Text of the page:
Applying the Plan-Do-Study-Act cycle in medical education to refine an antibiotics therapy active learning session View Full Text


Ontology type: schema:ScholarlyArticle      Open Access: True


Article Info

DATE

2021-08-30

AUTHORS

Stacey Rose, Richard Hamill, Andrew Caruso, Nital P. Appelbaum

ABSTRACT

BackgroundActive learning improves learner engagement and knowledge retention. The application of continuous quality improvement methodologies, such as the Plan-Do-Study-Act (PDSA) framework, may be useful for optimizing medical education, including active learning sessions. We aimed to enhance student satisfaction and achievement of learning outcomes by applying the PDSA framework to an antibiotic utilization curriculum for medical students.MethodsGuided by the Plan-Do-Study-Act framework, between February 2017 and July 2019, we developed, implemented, and revised an active learning session for medical students, focused on appropriate utilization of antibiotics during their Internal Medicine clerkship.ResultsAcross twelve sessions, 367 students (83.4%) completed the post-evaluation survey. Although baseline ratings were high (97% of respondents enjoyed the “active learning” format), constructive comments informed iterative improvements to the session, such as modifying session timing, handouts and organization of the gaming component. Intervention 3, the last improvement cycle, resulted in more favorable ratings for the active learning format (p = 0.015) improvement in understanding antibiotics and their clinical application (p = 0.001) compared to Baseline ratings.ConclusionsThis intervention suggests that active learning, with regular incorporation of student feedback vis-à-vis a PDSA cycle, was effective in achieving high student engagement in an Internal Medicine core clerkship session on antibiotic therapy. Iterative interventions based on student feedback, such as providing an antibiotic reference table and answer choices for each case, further improved student receptivity and perceived educational value. The study findings have potential implications for medical education and suggest that the application of the PDSA cycle can optimize active learning pedagogies and outcomes. More... »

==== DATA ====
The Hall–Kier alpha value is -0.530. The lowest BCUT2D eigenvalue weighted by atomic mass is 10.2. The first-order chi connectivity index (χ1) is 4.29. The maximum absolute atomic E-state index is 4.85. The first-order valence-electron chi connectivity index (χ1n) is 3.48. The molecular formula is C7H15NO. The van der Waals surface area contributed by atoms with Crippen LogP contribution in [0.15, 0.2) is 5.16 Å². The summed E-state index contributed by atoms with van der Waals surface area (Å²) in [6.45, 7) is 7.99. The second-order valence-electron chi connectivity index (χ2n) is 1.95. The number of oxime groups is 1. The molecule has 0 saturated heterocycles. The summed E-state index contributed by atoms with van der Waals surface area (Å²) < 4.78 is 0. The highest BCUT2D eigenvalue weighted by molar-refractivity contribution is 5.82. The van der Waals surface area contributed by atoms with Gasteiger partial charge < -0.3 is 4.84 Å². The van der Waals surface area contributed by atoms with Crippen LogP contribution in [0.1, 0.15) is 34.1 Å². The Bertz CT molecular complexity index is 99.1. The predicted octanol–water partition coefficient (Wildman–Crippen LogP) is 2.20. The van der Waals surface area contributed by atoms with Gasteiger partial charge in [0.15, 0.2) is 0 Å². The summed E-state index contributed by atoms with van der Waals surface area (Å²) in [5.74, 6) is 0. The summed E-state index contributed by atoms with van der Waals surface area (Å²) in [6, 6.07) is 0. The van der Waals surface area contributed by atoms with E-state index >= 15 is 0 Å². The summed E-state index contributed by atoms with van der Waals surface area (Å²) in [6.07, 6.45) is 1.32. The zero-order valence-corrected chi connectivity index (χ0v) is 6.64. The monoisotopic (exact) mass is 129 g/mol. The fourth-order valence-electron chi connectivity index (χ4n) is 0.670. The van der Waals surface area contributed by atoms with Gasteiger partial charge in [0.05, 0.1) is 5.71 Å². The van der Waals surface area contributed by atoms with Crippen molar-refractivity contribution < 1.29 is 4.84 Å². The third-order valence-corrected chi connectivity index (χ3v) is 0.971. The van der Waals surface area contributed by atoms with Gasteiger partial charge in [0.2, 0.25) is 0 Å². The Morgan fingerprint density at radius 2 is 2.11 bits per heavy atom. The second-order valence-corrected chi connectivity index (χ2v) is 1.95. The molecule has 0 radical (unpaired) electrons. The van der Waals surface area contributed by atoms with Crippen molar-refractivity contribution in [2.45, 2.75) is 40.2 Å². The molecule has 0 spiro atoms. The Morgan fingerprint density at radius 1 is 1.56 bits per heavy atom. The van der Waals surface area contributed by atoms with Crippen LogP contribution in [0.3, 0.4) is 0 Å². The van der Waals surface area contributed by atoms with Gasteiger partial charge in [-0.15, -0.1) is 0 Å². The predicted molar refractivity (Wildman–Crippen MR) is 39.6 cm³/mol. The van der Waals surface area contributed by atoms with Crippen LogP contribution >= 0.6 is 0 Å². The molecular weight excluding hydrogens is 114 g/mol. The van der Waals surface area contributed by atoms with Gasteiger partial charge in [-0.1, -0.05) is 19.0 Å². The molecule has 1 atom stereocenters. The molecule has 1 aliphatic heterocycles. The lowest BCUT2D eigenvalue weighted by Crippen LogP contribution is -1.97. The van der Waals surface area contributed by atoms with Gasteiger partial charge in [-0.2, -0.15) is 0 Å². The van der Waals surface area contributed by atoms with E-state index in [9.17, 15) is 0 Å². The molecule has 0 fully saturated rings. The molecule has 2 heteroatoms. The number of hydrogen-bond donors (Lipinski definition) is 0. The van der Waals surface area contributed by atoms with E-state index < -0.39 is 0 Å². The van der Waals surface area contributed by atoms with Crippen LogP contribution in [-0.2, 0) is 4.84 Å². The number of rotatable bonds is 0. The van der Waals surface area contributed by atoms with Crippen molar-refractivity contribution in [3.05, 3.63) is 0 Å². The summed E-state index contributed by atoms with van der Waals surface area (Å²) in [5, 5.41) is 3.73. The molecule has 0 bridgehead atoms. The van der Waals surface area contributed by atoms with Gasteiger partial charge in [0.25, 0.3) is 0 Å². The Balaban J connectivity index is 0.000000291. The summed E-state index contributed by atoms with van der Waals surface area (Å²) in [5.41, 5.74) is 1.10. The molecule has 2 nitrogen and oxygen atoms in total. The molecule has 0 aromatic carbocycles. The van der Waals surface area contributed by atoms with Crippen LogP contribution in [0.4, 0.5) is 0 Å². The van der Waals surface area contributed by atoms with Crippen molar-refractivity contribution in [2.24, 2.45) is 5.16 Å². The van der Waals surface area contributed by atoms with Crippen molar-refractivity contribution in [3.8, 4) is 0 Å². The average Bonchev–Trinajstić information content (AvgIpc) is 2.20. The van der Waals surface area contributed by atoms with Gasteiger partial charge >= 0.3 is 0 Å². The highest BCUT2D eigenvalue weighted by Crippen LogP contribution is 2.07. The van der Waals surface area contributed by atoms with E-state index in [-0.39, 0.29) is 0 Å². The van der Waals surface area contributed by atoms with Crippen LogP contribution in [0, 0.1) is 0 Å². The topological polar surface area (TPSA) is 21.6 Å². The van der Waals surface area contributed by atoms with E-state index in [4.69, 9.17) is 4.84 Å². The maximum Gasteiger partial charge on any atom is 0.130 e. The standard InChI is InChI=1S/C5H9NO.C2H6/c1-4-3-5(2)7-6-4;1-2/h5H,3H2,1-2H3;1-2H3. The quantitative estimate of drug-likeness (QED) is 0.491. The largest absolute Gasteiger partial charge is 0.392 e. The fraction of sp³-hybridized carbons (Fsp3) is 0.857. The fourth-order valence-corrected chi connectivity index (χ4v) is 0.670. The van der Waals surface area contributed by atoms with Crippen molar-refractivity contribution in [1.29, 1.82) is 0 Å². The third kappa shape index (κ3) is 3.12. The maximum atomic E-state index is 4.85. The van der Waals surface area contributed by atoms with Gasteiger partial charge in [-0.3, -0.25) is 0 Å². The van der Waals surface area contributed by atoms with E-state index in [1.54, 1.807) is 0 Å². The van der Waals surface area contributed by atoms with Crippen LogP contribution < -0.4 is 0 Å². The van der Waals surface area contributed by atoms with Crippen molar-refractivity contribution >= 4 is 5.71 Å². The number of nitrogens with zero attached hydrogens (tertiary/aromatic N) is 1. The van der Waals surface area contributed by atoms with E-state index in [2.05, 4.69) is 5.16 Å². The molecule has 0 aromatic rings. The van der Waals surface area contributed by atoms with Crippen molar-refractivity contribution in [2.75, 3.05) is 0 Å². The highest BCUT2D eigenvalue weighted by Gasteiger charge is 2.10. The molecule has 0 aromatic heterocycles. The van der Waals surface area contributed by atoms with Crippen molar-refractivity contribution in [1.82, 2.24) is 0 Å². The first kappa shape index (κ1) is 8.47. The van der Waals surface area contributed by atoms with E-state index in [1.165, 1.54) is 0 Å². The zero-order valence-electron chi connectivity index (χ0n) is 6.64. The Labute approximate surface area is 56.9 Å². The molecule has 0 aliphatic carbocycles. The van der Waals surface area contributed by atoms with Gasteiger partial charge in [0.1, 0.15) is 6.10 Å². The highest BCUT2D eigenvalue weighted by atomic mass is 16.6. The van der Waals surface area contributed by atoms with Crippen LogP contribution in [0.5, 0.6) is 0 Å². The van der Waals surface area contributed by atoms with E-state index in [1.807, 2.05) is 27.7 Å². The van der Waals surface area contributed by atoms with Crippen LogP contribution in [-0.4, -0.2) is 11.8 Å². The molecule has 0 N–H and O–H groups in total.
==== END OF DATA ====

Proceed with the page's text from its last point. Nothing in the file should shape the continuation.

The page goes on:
PAGES

459

References to SciGraph publications

Identifiers

URI

http://scigraph.springernature.com/pub.10.1186/s12909-021-02886-3

DOI

http://dx.doi.org/10.1186/s12909-021-02886-3

DIMENSIONS

https://app.dimensions.ai/details/publication/pub.1140750186

PUBMED

https://www.ncbi.nlm.nih.gov/pubmed/34461873


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